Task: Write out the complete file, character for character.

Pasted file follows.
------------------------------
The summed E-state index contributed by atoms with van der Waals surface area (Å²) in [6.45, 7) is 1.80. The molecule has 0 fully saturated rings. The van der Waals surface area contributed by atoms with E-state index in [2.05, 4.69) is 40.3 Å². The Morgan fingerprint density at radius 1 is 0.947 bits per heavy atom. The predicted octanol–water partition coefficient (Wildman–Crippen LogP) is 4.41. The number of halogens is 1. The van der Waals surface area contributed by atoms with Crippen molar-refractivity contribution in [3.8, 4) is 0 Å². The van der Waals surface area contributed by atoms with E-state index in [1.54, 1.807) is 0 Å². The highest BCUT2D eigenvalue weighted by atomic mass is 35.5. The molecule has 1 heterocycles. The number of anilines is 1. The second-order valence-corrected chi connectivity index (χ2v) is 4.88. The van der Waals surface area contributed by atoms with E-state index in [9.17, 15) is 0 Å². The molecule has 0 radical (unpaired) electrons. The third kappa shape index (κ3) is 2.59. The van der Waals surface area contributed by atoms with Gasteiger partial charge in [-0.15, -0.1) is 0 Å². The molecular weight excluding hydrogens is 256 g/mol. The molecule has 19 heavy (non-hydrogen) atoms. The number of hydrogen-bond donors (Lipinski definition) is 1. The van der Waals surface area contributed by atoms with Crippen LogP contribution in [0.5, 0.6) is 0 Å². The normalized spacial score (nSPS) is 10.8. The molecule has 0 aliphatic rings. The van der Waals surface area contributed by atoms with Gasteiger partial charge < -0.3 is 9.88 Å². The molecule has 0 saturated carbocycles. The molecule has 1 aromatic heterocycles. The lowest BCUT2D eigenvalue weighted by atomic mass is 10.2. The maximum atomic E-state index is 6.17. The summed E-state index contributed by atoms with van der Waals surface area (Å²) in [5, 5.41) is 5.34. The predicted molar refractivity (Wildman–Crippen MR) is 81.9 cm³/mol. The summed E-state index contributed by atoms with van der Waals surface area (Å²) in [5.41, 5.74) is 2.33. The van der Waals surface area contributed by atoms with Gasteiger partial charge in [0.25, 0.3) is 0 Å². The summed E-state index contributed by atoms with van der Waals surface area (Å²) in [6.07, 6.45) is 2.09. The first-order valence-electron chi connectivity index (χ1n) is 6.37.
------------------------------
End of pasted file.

The summed E-state index contributed by atoms with van der Waals surface area (Å²) in [6.45, 7) is 1.80. The molecule has 0 fully saturated rings. The van der Waals surface area contributed by atoms with E-state index in [2.05, 4.69) is 40.3 Å². The Morgan fingerprint density at radius 1 is 0.947 bits per heavy atom. The predicted octanol–water partition coefficient (Wildman–Crippen LogP) is 4.41. The number of halogens is 1. The van der Waals surface area contributed by atoms with Crippen molar-refractivity contribution in [3.8, 4) is 0 Å². The van der Waals surface area contributed by atoms with E-state index in [1.54, 1.807) is 0 Å². The highest BCUT2D eigenvalue weighted by atomic mass is 35.5. The molecule has 1 heterocycles. The number of anilines is 1. The second-order valence-corrected chi connectivity index (χ2v) is 4.88. The van der Waals surface area contributed by atoms with E-state index in [9.17, 15) is 0 Å². The molecule has 0 radical (unpaired) electrons. The third kappa shape index (κ3) is 2.59. The van der Waals surface area contributed by atoms with Gasteiger partial charge in [-0.15, -0.1) is 0 Å². The molecular weight excluding hydrogens is 256 g/mol. The molecule has 19 heavy (non-hydrogen) atoms. The number of hydrogen-bond donors (Lipinski definition) is 1. The van der Waals surface area contributed by atoms with Crippen LogP contribution in [0.5, 0.6) is 0 Å². The normalized spacial score (nSPS) is 10.8. The molecule has 0 aliphatic rings. The van der Waals surface area contributed by atoms with Gasteiger partial charge < -0.3 is 9.88 Å². The molecule has 0 saturated carbocycles. The molecule has 1 aromatic heterocycles. The lowest BCUT2D eigenvalue weighted by atomic mass is 10.2. The maximum atomic E-state index is 6.17. The summed E-state index contributed by atoms with van der Waals surface area (Å²) in [5, 5.41) is 5.34. The predicted molar refractivity (Wildman–Crippen MR) is 81.9 cm³/mol. The summed E-state index contributed by atoms with van der Waals surface area (Å²) in [5.41, 5.74) is 2.33. The van der Waals surface area contributed by atoms with Gasteiger partial charge in [0.25, 0.3) is 0 Å². The summed E-state index contributed by atoms with van der Waals surface area (Å²) in [6.07, 6.45) is 2.09. The first-order valence-electron chi connectivity index (χ1n) is 6.37.